As an intelligent and capable software development strategy, DevOps is hard to beat. It pulls on the expertise of the developer to unpack the innovation and create the applications that are needed to drive business at scale, and it tugs on the capabilities and efficiencies of the operations teams to ensure that these innovations and applications are delivered on time, without issues and continuously. In essence, DevOps was designed to minimise the conflicts that traditionally arose between developers and operations when the two teams operated in silos. However, IT Ops still has its issues with Dev, and Dev still thinks that IT Ops can be slow and obstructive. So, what happened?
The problem lies in the differences in processes and approaches between IT Ops and developers, and the need for deeper collaboration.
Unpacking the developer divide
The problem is that, as a developer, your focus is on using the right tools to engage in a constant cycle of improvement. Your goal is to get the solution done, to make sure that it has the right feature sets, and that it meets the demands laid out by the business. However, developers rarely do as much troubleshooting as IT Ops is ultimately forced to do. It’s the developers who are sleeping sound in their beds at 3am when IT Ops is dealing with unexpected issues. Developers create and evolve; IT Ops teams monitor and report. It’s easy to see why resentment can fill in the cracks.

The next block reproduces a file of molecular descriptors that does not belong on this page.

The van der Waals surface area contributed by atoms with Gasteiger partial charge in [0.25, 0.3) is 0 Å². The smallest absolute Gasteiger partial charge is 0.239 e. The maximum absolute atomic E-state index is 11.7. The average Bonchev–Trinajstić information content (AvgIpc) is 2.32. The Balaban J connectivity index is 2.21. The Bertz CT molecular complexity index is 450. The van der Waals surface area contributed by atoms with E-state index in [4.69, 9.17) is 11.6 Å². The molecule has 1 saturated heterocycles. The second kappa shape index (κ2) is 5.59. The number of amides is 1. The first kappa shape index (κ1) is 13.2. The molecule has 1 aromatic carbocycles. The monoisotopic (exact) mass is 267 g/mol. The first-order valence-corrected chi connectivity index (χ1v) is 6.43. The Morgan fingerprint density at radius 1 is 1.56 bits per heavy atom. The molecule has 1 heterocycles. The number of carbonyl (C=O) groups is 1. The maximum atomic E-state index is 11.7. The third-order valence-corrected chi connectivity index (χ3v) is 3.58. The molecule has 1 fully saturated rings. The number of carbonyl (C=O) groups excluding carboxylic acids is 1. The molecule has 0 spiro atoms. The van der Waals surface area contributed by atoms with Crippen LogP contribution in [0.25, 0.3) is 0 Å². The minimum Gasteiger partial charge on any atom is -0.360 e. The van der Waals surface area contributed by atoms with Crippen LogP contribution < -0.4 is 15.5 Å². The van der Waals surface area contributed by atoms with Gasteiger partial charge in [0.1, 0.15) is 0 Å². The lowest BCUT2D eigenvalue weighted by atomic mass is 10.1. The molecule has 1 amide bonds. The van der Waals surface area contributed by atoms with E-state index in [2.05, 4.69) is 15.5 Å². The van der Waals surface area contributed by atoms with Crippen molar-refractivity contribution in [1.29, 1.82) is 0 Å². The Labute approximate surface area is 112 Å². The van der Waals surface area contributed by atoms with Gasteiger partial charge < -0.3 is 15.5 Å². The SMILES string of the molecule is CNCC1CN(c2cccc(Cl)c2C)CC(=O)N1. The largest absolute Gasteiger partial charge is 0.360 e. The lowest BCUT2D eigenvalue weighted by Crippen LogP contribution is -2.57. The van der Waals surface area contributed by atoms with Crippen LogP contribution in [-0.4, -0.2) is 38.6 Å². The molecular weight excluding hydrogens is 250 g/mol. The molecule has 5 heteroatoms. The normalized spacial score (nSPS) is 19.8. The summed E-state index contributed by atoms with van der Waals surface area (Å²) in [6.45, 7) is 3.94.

It’s also easy to see why developers perceive IT Ops as slow or obstructive. The reality is that IT Ops is dealing with multi-faceted platforms and the challenges that come with these platforms—interoperability issues, compliance/governance, security, integration complexities, limited toolsets and poor visibility into potential issues. When Ops holds up a hand and asks for a pause, it’s because teams are under pressure to ensure solutions are secure, tested to the edge of efficiency, and capable of service delivery.
Finally, one of the biggest challenges is that the collaboration between Dev and IT Ops is often not clearly defined, which makes it hard to draw lines, build boundaries and operate effectively. This is an essential bridge to build. Not only does a clear approach to collaboration improve visibility and responsibility, but it stops pandering to the idea that Devs don’t get Ops, and vice versa. Both are capable, relevant and essential to successful outcomes.
The risks of limited collaboration
If the challenging landscape between Dev and IT Ops isn’t resolved, then risks creep in. Risks that go beyond just resentment and frustration. If the teams are not communicating and visibility is limited, then Devs could bypass IT Ops altogether, moving past the perceived obstacles that the IT Ops teams put in place and forging ahead without process. This introduces the risk of shadow IT and unmanaged public cloud investments as an example—and these pose a compliance, security and cost risk. It’s a concertina of complications that knocks on into team efficiencies and DevOps relations.
Resolution isn’t a simple or quick fix, but it is an intelligent one. It requires that the two teams have visibility into one another’s workloads, processes, flows and requirements. Understanding breeds collaboration. It asks that developers recognise the limitations placed on IT Ops when it comes to applications and investments, and that IT Ops be more transparent in its reasoning. Without some kind of bridge between Dev and IT Ops, the perception of IT Ops as the enemy will only erode the potential of DevOps from within.
Keen to understand more? Our "In the Mind Of" blog series continues. Read a Developer's Guide to getting on the right side of Operations here >